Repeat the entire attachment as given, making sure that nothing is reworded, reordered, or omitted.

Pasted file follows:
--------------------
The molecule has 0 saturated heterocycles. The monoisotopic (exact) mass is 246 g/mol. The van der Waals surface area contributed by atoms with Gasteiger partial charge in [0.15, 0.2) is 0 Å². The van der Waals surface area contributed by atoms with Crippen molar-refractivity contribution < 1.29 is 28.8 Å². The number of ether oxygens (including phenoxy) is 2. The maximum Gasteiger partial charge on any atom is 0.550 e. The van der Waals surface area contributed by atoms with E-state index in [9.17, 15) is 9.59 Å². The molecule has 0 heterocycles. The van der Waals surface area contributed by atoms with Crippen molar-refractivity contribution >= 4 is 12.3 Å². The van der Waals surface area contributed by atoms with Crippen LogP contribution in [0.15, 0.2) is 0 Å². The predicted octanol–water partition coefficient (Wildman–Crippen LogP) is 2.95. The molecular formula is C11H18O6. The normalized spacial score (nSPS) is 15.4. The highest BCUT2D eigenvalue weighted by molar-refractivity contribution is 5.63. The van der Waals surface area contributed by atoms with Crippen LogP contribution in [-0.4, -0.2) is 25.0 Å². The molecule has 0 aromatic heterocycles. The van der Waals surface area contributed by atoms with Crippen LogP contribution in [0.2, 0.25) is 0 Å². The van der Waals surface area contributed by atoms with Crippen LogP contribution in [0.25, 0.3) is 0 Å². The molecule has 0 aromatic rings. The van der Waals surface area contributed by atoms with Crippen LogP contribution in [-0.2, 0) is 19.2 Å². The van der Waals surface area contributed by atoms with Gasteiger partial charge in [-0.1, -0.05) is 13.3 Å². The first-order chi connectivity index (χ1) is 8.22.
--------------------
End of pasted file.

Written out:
The molecule has 0 saturated heterocycles. The monoisotopic (exact) mass is 246 g/mol. The van der Waals surface area contributed by atoms with Gasteiger partial charge in [0.15, 0.2) is 0 Å². The van der Waals surface area contributed by atoms with Crippen molar-refractivity contribution < 1.29 is 28.8 Å². The number of ether oxygens (including phenoxy) is 2. The maximum Gasteiger partial charge on any atom is 0.550 e. The van der Waals surface area contributed by atoms with E-state index in [9.17, 15) is 9.59 Å². The molecule has 0 heterocycles. The van der Waals surface area contributed by atoms with Crippen molar-refractivity contribution >= 4 is 12.3 Å². The van der Waals surface area contributed by atoms with Crippen LogP contribution in [0.15, 0.2) is 0 Å². The predicted octanol–water partition coefficient (Wildman–Crippen LogP) is 2.95. The molecular formula is C11H18O6. The normalized spacial score (nSPS) is 15.4. The highest BCUT2D eigenvalue weighted by molar-refractivity contribution is 5.63. The van der Waals surface area contributed by atoms with Crippen LogP contribution in [-0.4, -0.2) is 25.0 Å². The molecule has 0 aromatic heterocycles. The van der Waals surface area contributed by atoms with Crippen LogP contribution in [0.2, 0.25) is 0 Å². The van der Waals surface area contributed by atoms with Crippen LogP contribution in [0.25, 0.3) is 0 Å². The molecule has 0 aromatic rings. The van der Waals surface area contributed by atoms with Crippen LogP contribution in [-0.2, 0) is 19.2 Å². The van der Waals surface area contributed by atoms with Gasteiger partial charge in [-0.1, -0.05) is 13.3 Å². The first-order chi connectivity index (χ1) is 8.22.